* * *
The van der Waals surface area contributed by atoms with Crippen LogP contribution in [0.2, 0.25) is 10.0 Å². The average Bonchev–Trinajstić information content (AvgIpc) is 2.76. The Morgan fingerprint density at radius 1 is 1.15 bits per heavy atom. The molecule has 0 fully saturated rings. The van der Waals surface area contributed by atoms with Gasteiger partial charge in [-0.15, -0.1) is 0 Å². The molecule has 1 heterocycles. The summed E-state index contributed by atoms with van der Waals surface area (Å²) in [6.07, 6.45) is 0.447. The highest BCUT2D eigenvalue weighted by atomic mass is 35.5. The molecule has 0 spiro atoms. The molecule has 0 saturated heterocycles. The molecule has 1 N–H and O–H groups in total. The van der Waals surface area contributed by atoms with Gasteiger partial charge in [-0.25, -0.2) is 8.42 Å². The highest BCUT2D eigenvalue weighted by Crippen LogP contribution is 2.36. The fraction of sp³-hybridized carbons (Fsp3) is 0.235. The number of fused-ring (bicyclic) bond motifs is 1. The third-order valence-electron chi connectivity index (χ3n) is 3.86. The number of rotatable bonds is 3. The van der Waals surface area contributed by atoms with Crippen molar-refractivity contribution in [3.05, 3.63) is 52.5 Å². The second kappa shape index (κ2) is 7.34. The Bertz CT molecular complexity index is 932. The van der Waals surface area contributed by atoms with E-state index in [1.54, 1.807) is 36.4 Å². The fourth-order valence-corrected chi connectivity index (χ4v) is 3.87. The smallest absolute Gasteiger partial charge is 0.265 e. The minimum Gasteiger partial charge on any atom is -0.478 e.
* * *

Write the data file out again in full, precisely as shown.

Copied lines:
The van der Waals surface area contributed by atoms with Crippen LogP contribution in [0.2, 0.25) is 10.0 Å². The average Bonchev–Trinajstić information content (AvgIpc) is 2.76. The Morgan fingerprint density at radius 1 is 1.15 bits per heavy atom. The molecule has 0 fully saturated rings. The van der Waals surface area contributed by atoms with Gasteiger partial charge in [-0.15, -0.1) is 0 Å². The molecule has 1 heterocycles. The summed E-state index contributed by atoms with van der Waals surface area (Å²) in [6.07, 6.45) is 0.447. The highest BCUT2D eigenvalue weighted by atomic mass is 35.5. The molecule has 0 spiro atoms. The molecule has 0 saturated heterocycles. The molecule has 1 N–H and O–H groups in total. The van der Waals surface area contributed by atoms with Gasteiger partial charge in [-0.25, -0.2) is 8.42 Å². The highest BCUT2D eigenvalue weighted by Crippen LogP contribution is 2.36. The fraction of sp³-hybridized carbons (Fsp3) is 0.235. The number of fused-ring (bicyclic) bond motifs is 1. The third-order valence-electron chi connectivity index (χ3n) is 3.86. The number of rotatable bonds is 3. The van der Waals surface area contributed by atoms with Crippen molar-refractivity contribution in [3.05, 3.63) is 52.5 Å². The second kappa shape index (κ2) is 7.34. The Bertz CT molecular complexity index is 932. The van der Waals surface area contributed by atoms with E-state index in [1.54, 1.807) is 36.4 Å². The fourth-order valence-corrected chi connectivity index (χ4v) is 3.87. The smallest absolute Gasteiger partial charge is 0.265 e. The minimum Gasteiger partial charge on any atom is -0.478 e.